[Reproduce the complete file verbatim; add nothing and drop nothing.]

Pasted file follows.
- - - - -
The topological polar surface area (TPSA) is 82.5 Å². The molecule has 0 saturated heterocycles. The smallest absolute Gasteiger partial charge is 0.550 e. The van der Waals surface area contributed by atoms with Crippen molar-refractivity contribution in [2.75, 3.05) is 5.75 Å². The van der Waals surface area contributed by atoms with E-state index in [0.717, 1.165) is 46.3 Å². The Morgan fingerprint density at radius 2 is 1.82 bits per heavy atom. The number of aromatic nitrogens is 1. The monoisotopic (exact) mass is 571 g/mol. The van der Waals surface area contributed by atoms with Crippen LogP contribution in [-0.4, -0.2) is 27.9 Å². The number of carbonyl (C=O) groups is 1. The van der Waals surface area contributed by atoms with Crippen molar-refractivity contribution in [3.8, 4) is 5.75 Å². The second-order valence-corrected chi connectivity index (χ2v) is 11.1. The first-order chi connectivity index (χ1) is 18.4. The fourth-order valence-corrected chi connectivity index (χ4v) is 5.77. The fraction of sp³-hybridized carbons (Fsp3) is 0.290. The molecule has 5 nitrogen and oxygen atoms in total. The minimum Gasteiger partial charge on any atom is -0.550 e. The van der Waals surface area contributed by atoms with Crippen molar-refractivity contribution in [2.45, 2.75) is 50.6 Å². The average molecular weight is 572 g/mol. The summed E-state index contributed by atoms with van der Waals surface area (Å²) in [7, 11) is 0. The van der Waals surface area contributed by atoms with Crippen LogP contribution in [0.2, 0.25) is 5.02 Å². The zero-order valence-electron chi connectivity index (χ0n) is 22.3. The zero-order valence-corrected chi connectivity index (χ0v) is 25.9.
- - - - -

The topological polar surface area (TPSA) is 82.5 Å². The molecule has 0 saturated heterocycles. The smallest absolute Gasteiger partial charge is 0.550 e. The van der Waals surface area contributed by atoms with Crippen molar-refractivity contribution in [2.75, 3.05) is 5.75 Å². The van der Waals surface area contributed by atoms with E-state index in [0.717, 1.165) is 46.3 Å². The Morgan fingerprint density at radius 2 is 1.82 bits per heavy atom. The number of aromatic nitrogens is 1. The monoisotopic (exact) mass is 571 g/mol. The van der Waals surface area contributed by atoms with Crippen LogP contribution in [-0.4, -0.2) is 27.9 Å². The number of carbonyl (C=O) groups is 1. The van der Waals surface area contributed by atoms with Crippen molar-refractivity contribution in [3.8, 4) is 5.75 Å². The second-order valence-corrected chi connectivity index (χ2v) is 11.1. The first-order chi connectivity index (χ1) is 18.4. The fourth-order valence-corrected chi connectivity index (χ4v) is 5.77. The fraction of sp³-hybridized carbons (Fsp3) is 0.290. The molecule has 5 nitrogen and oxygen atoms in total. The minimum Gasteiger partial charge on any atom is -0.550 e. The van der Waals surface area contributed by atoms with Crippen molar-refractivity contribution in [2.45, 2.75) is 50.6 Å². The average molecular weight is 572 g/mol. The summed E-state index contributed by atoms with van der Waals surface area (Å²) in [7, 11) is 0. The van der Waals surface area contributed by atoms with Crippen LogP contribution in [0.2, 0.25) is 5.02 Å². The zero-order valence-electron chi connectivity index (χ0n) is 22.3. The zero-order valence-corrected chi connectivity index (χ0v) is 25.9.